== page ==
Sale of prescription data breaches confidentialityBMJ 1999; 318 doi: https://doi.org/10.1136/bmj.318.7197.1505 (Published 05 June 1999) Cite this as: BMJ 1999;318:1505
Doctors and pharmacists who sell information about doctors' prescriptions to a database company for commercial use would breach patient confidentiality even though the information was anonymised, a High Court judge ruled last week.
The case is the first in the English courts to raise the question of whether the use of anonymised data breaches patient confidentiality.
The ruling at the High Court in London throws into question the legality of the widespread use of anonymised data from patients' medical records for medical research.
Mr Justice Latham held that pharmacists and doctors could not lawfully take part in a scheme to sell prescription information to pharmaceutical companies because patients' implied consent covered use of their data only for treatment and related NHS purposes.
Source Informatics, a subsidiary of a US company, had challenged Department of Health guidelines saying that disclosure of details from prescriptions would constitute a breach of confidentiality which could lay doctors and pharmacists open to legal action.
Source Informatics operates a prescriber database for pharmaceutical companies wanting to target GPs more precisely with promotions and information about their products.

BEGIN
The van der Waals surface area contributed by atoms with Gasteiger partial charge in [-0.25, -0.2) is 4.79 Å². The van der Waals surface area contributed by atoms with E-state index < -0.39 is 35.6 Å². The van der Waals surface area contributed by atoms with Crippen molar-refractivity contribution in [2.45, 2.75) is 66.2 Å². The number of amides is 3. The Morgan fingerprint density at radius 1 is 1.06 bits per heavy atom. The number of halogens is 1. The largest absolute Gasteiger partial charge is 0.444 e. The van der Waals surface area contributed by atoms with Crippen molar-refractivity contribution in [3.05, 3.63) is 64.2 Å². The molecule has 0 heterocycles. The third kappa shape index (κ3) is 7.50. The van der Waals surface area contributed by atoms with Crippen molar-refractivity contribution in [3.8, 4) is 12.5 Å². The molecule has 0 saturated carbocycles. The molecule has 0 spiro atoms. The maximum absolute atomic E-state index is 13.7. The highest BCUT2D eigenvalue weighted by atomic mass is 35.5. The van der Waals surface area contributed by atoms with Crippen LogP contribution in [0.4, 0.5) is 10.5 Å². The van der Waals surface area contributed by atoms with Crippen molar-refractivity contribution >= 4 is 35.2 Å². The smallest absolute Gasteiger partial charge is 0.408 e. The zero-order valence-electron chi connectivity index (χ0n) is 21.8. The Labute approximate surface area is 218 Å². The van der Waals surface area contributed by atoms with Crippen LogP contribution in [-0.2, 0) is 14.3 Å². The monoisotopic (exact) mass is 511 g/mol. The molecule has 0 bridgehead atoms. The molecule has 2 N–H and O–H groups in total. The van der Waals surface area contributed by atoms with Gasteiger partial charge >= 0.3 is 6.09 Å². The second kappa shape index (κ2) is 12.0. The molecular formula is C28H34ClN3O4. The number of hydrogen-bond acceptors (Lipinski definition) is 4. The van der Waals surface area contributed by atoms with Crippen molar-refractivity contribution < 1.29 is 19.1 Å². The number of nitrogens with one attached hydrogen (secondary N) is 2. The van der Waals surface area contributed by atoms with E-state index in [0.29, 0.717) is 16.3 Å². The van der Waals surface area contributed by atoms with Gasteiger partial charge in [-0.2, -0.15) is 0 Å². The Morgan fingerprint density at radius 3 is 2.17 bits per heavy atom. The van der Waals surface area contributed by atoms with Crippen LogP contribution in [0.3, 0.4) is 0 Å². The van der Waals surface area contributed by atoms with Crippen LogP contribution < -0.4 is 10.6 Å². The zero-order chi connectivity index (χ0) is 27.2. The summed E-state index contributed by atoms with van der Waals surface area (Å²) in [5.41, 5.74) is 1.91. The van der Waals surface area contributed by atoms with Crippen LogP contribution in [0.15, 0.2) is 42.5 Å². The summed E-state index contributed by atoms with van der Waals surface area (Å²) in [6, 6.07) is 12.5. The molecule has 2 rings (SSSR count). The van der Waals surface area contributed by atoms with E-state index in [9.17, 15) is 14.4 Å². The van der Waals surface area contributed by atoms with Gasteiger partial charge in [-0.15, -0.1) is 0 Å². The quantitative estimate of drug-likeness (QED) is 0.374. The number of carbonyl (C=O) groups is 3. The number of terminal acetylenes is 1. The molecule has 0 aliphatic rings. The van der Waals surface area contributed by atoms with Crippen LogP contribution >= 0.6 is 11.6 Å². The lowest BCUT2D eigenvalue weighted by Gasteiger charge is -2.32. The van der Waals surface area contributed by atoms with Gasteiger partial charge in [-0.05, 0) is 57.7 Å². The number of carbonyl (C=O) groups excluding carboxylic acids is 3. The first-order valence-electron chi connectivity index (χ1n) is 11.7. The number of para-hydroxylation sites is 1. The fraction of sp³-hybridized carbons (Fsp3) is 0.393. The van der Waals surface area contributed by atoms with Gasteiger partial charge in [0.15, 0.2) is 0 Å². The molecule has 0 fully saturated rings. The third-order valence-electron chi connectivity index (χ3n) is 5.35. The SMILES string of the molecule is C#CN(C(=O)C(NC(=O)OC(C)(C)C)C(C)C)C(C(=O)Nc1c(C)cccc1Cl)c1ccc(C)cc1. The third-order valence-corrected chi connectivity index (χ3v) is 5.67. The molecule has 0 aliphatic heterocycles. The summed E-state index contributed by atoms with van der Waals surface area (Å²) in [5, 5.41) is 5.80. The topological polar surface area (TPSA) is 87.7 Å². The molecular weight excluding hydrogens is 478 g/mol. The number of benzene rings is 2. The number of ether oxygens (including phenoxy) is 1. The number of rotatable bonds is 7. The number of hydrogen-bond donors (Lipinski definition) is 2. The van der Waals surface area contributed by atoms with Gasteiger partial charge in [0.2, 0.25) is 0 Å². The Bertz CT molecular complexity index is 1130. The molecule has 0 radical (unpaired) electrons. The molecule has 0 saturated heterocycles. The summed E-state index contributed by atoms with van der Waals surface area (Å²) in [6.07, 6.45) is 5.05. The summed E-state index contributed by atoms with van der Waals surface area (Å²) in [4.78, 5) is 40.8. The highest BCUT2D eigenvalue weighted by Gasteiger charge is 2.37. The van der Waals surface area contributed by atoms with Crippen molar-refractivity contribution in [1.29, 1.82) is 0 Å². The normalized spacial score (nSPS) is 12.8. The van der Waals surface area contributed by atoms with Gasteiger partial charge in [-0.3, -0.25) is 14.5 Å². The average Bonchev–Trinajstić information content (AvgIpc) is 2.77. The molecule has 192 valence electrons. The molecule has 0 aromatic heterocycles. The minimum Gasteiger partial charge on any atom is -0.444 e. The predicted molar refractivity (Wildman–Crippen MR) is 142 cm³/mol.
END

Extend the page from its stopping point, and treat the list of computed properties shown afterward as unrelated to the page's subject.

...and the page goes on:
After the Department of Health's guidance in July 1997, GPs had refused to allow their prescription details to be supplied to the database.
The judge was not willing to pronounce on the legality of using anonymised patient records for research without hearing evidence specifically on the point, so this remains an open question.
He said that there were two possible arguments that doctors or researchers could use if the question arose: that patients had given implied consent to the use of their records for research or that disclosure of the information in these circumstances would be in the public interest.
Source Informatics was given permission to appeal to the Court of Appeal after its counsel, Sarah Moore, told the judge: “This case raises issues of huge importance for the law of confidentiality.”
She added: “There is very little authority on this point despite the fact that material from patients' records is routinely used for statistical and research purposes.”